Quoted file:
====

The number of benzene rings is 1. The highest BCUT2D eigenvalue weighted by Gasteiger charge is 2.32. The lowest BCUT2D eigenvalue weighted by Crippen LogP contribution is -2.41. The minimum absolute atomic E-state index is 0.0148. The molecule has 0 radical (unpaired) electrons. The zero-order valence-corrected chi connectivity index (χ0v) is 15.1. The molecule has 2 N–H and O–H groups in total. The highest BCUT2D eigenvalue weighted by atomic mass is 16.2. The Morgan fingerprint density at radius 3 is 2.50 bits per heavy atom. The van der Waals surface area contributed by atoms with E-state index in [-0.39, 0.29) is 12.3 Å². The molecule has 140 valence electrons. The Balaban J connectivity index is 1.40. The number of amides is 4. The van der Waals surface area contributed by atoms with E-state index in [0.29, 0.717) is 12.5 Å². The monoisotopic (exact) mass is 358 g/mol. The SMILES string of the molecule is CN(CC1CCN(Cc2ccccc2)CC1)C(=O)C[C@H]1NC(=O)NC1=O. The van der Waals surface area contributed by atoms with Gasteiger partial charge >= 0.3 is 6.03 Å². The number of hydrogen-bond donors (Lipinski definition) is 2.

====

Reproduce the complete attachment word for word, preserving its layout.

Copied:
The number of benzene rings is 1. The highest BCUT2D eigenvalue weighted by Gasteiger charge is 2.32. The lowest BCUT2D eigenvalue weighted by Crippen LogP contribution is -2.41. The minimum absolute atomic E-state index is 0.0148. The molecule has 0 radical (unpaired) electrons. The zero-order valence-corrected chi connectivity index (χ0v) is 15.1. The molecule has 2 N–H and O–H groups in total. The highest BCUT2D eigenvalue weighted by atomic mass is 16.2. The Morgan fingerprint density at radius 3 is 2.50 bits per heavy atom. The van der Waals surface area contributed by atoms with E-state index in [-0.39, 0.29) is 12.3 Å². The molecule has 140 valence electrons. The Balaban J connectivity index is 1.40. The number of amides is 4. The van der Waals surface area contributed by atoms with E-state index in [0.29, 0.717) is 12.5 Å². The monoisotopic (exact) mass is 358 g/mol. The SMILES string of the molecule is CN(CC1CCN(Cc2ccccc2)CC1)C(=O)C[C@H]1NC(=O)NC1=O. The van der Waals surface area contributed by atoms with Gasteiger partial charge >= 0.3 is 6.03 Å². The number of hydrogen-bond donors (Lipinski definition) is 2.